If you're a Snow Patrol fan and worried about all this talk of their moving in a new experimental electronic direction, have no fear. They're still the same vaguely indie inoffensive stadium rock band they've always been, but now with a light sprinkling of dance beats and synths. The transformation isn't nearly as dramatic as the band itself seems to think, but the new direction is a good one.
Their sixth album sees Gary Lightbody's anthemic rockers take a leftfield shift apparently inspired by LCD Soundsystem's The Sound of Silver, U2's Achtung Baby and Arcade Fire's The Suburbs – unit-shifters all, so it's experimentation within the context of arena rock. Nevertheless, in come uncharacteristic four-to-the-floor beats (Called Out in the Dark), Sisters of Mercy-style, choir-laden epic goth (The Weight of Love) and simple, sublime pop (The Symphony). After suffering writer's block, Lightbody has found plenty of brooding darkness for the title track, Those Distant Bells, and This Isn't Everything You Are, a doomed love song with a tragic twist.
What great irony it is that in the year that Coldplay and Snow Patrol try to reinvent and reinvigorate their unit-shifting, festival headlining MOR-indie anthemics into something that's both more subversive and contemporary, U2 reissue Achtung Baby to show them how it's done (or at least was done in 1991) and [everybody forgets that they hate them for a while] (http://www.metacritic.com/music/achtung-baby-super-deluxe). Rightly so too. According to its press release Snow Patrol's sixth album takes its inspiration from that very album as well LCD Soundsystem's Sound of Silver and Arcade Fire's The Suburbs.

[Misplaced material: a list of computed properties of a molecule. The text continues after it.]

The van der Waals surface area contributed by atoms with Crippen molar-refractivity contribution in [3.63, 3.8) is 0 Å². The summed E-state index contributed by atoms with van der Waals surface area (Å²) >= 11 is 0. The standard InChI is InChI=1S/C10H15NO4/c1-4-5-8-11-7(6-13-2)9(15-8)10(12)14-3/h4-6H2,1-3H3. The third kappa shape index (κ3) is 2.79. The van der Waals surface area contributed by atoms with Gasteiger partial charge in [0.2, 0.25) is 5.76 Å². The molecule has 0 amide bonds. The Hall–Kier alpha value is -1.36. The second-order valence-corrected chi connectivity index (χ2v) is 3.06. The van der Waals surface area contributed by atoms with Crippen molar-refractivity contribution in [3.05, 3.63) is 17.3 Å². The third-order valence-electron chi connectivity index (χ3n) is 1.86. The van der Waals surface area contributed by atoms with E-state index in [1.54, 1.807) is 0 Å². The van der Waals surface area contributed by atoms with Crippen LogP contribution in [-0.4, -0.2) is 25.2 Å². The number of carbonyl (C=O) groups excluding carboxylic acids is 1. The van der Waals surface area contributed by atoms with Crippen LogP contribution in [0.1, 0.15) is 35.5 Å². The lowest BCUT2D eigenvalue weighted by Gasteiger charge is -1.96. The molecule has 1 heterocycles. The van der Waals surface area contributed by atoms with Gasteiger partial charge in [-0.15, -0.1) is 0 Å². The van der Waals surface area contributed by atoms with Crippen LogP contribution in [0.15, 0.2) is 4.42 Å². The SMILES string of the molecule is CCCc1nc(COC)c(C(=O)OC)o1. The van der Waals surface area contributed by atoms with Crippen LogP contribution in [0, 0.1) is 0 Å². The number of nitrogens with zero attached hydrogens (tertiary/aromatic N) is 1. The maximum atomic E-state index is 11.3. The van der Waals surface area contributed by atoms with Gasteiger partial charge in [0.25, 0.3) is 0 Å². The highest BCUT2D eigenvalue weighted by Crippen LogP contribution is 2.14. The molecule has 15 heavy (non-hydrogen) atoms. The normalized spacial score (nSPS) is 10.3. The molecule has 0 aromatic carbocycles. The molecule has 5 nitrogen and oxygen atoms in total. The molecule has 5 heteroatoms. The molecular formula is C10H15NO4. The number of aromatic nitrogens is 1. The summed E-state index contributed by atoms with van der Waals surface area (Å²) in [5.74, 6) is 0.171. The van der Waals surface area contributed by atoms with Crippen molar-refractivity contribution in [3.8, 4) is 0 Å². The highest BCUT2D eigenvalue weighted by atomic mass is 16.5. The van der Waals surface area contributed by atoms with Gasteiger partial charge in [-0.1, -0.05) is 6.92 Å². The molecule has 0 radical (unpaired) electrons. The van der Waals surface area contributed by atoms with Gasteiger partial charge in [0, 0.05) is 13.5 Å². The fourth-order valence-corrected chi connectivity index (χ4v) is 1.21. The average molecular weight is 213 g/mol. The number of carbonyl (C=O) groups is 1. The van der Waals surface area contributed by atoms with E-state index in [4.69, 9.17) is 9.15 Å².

The world of UK guitar music has changed in the decade since Snow Patrol signed their first major-label contract. A passing glance at the state of British mainstream radio neatly illustrates how it's shifted for bands of their ilk: When Snow Patrol inked a deal with Polydor's Fiction imprint in 2002, Steve Lamacq still lorded over evenings on Radio 1. His "Evening Session" show was where I first taped songs by bands like Idlewild, Snow Patrol, and Seafood.